As for her favorite dog, that's obviously #100. (It's her own dog, Skippy.) But she did also enjoy #64. "We just got along really well," she said.

And for the most part, the dog owners were cool with Kuchar's wholesome project. She only had one weird run-in: "I was having a great conversation with a bulldog's owner and did let her know that I was trying to pet 100 dogs," she said. "She looked at me quizzically and changed the subject."

She'll understand once she sees Kuchar's Twitter thread.

We've sent a lot of unusual things to space, guitars, AI robots, even a golden record, but none of that compares to what Elon Musk sent up at the start of 2018. His very own $100,000 cherry red, convertible Tesla Roadster. With the top down and a dummy at the wheel listening to David Bowie, strapped to the most powerful, operational rocket in the world, no less, The Falcon Heavy.

Since its launch a year ago, it's probably safe to say the Roadster has traveled farther than any other car in history. In fact, it's estimated to be about equal to driving every single road in the world 22 times. So the question is, where exactly is it?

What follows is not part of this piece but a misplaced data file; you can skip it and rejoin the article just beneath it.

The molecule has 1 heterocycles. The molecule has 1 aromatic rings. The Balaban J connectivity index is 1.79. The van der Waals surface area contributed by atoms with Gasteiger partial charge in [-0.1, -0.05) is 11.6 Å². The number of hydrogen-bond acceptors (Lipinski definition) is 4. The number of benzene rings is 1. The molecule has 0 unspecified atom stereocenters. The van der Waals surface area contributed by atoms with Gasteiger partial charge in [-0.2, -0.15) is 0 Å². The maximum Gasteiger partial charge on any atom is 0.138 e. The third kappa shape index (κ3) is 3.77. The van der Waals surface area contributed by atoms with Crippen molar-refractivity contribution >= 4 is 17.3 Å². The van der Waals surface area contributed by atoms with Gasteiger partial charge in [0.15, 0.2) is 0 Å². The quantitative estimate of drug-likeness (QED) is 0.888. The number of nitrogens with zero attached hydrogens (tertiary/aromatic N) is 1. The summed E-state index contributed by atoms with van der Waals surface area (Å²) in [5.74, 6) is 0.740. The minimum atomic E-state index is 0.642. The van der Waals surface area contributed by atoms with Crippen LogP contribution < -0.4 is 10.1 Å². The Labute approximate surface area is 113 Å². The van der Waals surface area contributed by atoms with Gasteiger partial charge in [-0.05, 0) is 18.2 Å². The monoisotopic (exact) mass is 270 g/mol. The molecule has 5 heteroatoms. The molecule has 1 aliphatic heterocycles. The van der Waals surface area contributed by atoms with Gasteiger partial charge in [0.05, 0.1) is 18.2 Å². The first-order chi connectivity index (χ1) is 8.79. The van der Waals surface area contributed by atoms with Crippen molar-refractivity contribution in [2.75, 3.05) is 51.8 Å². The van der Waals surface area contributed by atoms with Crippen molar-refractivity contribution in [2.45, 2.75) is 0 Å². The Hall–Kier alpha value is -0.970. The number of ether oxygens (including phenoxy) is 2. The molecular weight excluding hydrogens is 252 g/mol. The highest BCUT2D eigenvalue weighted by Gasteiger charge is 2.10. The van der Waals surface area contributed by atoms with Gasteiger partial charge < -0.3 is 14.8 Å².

Right now, the Roadster is traveling through space at thousands of kilometers per hour, faster than most fighter jets, but unlike a jet, the Roadster isn't burning any fuel because it doesn't have to. When SpaceX's Falcon Heavy rocket launched on February 6, 2018, it gave the sports car an initial boost in speed, sort of like a slingshot that's been powering it through space ever since. And by November, that boost got it all the way to Mars. But Mars is just the first stop of many.